Writing for children about the independence movement began to pick up pace in the early 1980s when CBT published writers like Nilima Sinha’s Adventure before Midnight[10]. In 1984 after the assassination of the prime minister, Delhi saw terrible communal clashes. It led to writers like Urvashi Butalia, Ritu Menon and Amitav Ghosh drawing parallels between their experiences with that of Partition. In the 1990s preparations for the fiftieth anniversary celebrations of Indian independence began. To commemorate it there were a deluge of books. For instance, Shashi Deshpande’s novel The Narayanpur Incident and Macmillan published The First Patriots (series editor, Mini Krishnan) consisting of short illustrated biographies[11]. Biographies, bordering on hagiographies, are the most popular genre for introducing children to this period in history. These books sell extremely well since it supplements school textbooks. Scholastic India with its Great Lives[12], Puffin India with Puffin Lives and Hachette India with What they did, What they Said? series have profiled freedom fighters registering steady sales too. Gandhi is a popular subject of biographies. From picture books ( A Man Called Bapu and We call her Ba on his wife, Kasturba), standard biographical accounts, profusely illustrated with photographs like DK India’s Eyewitness Gandhi and graphic novels like Gandhi: My Life is my message ( Gandhi – Mera Jeevan Hi Mera Sandesh). [13] An unusual book is Everyone’s Gandhi by Subir Shukla[14] which looked at Gandhi from children’s point of view. It asked provocative questions. It was syndicated in some 75 newspapers (English and regional languages) and the author used to get 500 postcards every week from children across the country, proving that it is possible to approach independence in a manner that generates serious response. Paro Anand, writer and founder, Literature in Action[15] says “I loved this book because it brought me closer to Gandhi. It took the capital letter out of it because made me see him like a human being who I could be not a saint or god who I could never aspire to be. I have used the book often with kids urging them to be a Gandhi for 5 minutes every day, in a single act of kindness or a single act of care. To me empathy is a very important component of kid lit.”

Now there are a variety of books available in terms of writing styles and formats. For instance late Justice Leila Seth’s fabulous book on the Preamble of the Indian Constitution – We, The Children of India[16]; graded readers with pictures like Bharati Jagannathan’s movingly told One Day in August[17], Nina Sabnani’s heart-warming animation film (later book) based on a true story Mukund and Riaz [18]and Samina Mishra’s Hina in the Old City[19] — all focused on Partition and Ruby Hembrom’s award-winning picture book Disaibon Hul on the Santhal Rebellion of 1855[20]. Young adult fiction inevitably has the story of one person caught up in the dynamics of the movement. So the author tries to take a micro level view and build upon that. For instance, Chitra Bannerjee Divakurni’s Neela: A Victory Song[21], Jamila Gavin’s Surya trilogy — The Wheel of Surya (1992), The Eye of the Horse (1994) and The Track of the Wind (1997)[22], Irfan Master’s A Beautiful Lie[23],[24] Siddharth Sharma’s award-winning debut novel The Grasshopper’s Run[25] which focuses on the Kohima war and Mathangi Subramanian’s Dear Mrs. Naidu[26] about a young girl who corresponds with Sarojini Naidu through her diary. Forthcoming is the retelling in English of Khwaja Ahmad Abbas’s Bharat Mata ke Paanch Roop ( Urdu) by his niece Syeeda Hameed[27]. Award winning historian-turned-writer, Subhadra Sen Gupta has written a clutch of biographies, historical fiction, picture books and nonfiction titles with the freedom struggle as the literary backdrop[28]. Roshen Dalal has published India at 70 ( 2017) chronicling the seven decades since Independence.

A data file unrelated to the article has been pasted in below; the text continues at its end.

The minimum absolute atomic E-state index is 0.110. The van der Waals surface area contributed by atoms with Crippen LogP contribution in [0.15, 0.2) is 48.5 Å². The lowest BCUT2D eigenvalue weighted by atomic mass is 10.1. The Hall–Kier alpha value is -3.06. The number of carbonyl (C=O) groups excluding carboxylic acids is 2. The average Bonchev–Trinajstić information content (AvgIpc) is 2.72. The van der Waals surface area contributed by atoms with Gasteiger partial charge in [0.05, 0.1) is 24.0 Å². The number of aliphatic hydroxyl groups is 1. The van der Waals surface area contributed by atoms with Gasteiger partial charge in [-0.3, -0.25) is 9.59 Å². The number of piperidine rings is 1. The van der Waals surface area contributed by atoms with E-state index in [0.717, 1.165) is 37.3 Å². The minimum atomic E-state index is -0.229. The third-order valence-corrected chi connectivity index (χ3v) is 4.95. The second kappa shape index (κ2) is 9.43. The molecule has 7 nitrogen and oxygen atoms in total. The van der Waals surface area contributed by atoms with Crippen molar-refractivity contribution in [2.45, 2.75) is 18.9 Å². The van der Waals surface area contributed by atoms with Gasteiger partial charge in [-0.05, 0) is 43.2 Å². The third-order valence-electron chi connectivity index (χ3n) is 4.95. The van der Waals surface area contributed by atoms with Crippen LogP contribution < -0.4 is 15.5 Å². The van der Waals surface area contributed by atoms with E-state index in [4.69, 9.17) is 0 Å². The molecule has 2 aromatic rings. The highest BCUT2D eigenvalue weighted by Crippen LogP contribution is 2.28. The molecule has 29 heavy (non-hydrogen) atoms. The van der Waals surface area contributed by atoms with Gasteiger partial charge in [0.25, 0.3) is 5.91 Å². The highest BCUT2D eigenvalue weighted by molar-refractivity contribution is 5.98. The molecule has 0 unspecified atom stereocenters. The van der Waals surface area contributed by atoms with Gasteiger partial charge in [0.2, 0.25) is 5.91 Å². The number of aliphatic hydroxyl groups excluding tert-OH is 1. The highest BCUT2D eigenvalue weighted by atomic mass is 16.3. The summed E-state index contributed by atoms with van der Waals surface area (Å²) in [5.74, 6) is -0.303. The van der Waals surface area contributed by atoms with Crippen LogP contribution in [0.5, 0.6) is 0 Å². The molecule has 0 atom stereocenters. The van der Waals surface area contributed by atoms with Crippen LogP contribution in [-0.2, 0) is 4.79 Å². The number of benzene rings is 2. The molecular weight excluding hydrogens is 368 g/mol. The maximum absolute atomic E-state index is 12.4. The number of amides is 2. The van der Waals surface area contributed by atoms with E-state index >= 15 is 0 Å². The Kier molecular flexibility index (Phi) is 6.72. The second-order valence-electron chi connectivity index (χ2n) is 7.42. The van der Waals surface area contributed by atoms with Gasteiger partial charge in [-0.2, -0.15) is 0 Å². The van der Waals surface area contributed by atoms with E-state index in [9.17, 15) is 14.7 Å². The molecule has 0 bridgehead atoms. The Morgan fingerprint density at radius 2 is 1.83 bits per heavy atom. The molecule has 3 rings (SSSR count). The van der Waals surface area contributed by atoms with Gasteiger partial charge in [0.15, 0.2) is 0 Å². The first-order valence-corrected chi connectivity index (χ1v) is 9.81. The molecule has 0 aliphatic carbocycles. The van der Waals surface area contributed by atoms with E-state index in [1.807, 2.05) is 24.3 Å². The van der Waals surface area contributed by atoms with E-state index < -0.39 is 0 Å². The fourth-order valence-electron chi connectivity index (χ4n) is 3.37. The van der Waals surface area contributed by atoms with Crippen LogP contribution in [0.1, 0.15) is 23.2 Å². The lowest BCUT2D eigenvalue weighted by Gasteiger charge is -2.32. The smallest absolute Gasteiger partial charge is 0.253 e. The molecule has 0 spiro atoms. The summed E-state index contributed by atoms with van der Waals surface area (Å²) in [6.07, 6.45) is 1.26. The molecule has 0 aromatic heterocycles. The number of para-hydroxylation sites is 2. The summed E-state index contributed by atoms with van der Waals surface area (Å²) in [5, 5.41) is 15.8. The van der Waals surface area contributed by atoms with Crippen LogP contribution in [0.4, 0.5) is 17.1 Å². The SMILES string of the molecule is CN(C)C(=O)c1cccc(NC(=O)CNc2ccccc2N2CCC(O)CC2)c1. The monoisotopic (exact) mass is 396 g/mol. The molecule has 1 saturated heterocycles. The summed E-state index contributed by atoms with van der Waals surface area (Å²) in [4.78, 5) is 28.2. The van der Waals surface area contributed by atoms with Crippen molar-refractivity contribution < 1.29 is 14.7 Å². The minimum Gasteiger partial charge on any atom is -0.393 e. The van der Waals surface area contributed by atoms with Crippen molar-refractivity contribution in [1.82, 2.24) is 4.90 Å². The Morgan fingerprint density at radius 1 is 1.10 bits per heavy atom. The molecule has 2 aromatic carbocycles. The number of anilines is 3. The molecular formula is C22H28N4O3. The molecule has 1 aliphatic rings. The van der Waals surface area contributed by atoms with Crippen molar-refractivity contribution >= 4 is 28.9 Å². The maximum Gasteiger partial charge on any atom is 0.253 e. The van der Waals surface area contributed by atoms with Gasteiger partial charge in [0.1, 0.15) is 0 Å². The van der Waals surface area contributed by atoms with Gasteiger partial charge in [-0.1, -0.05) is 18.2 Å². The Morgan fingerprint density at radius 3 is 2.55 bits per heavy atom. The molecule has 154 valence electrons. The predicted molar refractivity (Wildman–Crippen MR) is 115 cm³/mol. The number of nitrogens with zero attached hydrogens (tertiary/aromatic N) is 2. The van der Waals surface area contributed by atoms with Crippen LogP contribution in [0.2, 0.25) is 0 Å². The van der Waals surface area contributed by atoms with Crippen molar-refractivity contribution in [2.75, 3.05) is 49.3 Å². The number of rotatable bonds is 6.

Some other examples of literature are listed by writer Deepa Agarwal, “Subhadra Kumari Chauhan’s popular poem Jhansi ki Rani and Makhanlal Chaturvedi’s Pushp ki Abhilasha. Outstanding historical novels on patriotic themes were written by Manhar Chauhan, like Lucknow ki Loot (The looting of Lucknow) and Bihar ke Bahadur (Brave men of Bihar) both published by National Publishing Company in 1978. His series of sixteen novels about British rule Angrez Aaye aur Gaye (The British came and went) is a monumental work with each book standing alone and yet connected with the others. In Urdu Allama Iqbal’s collection Hindustani Bacchon ke Qaumi Geet and Zakir Hussain’s Abbu Khan ki Bakri are on the theme of freedom. Pandit Brij Narain Chakbast’s patriotic poems,  Hamara Watan dil se Pyara, Watan Ko Hum Watan Humo Mubarak, from the collection Subhe Watan were meant for children. In Marathi V.H. Hadap wrote patriotic stories ranging from historical to modern times; his Sattavanachi Satyakatha is about the heroes of the 1857 revolution like Mangal Pande, Tatya Tope and Rani Laxmibai. In fact the centenary … was celebrated in 1957 with many books for children about the people who participated. Vasant Varkhedkar’s Sattavancha Senani is a novel on the life of Tatya Tope.” In Telugu Komuram Bheem: A children’s Novel on a Tribal Hero by Bhupal is about the tribal rebel from Telengana, published by Vennela Prachuranalu (Telugu)[29]. CBT also has a book on Gunda Dhar/ Bhumkal revolt of the Bastar tribal area.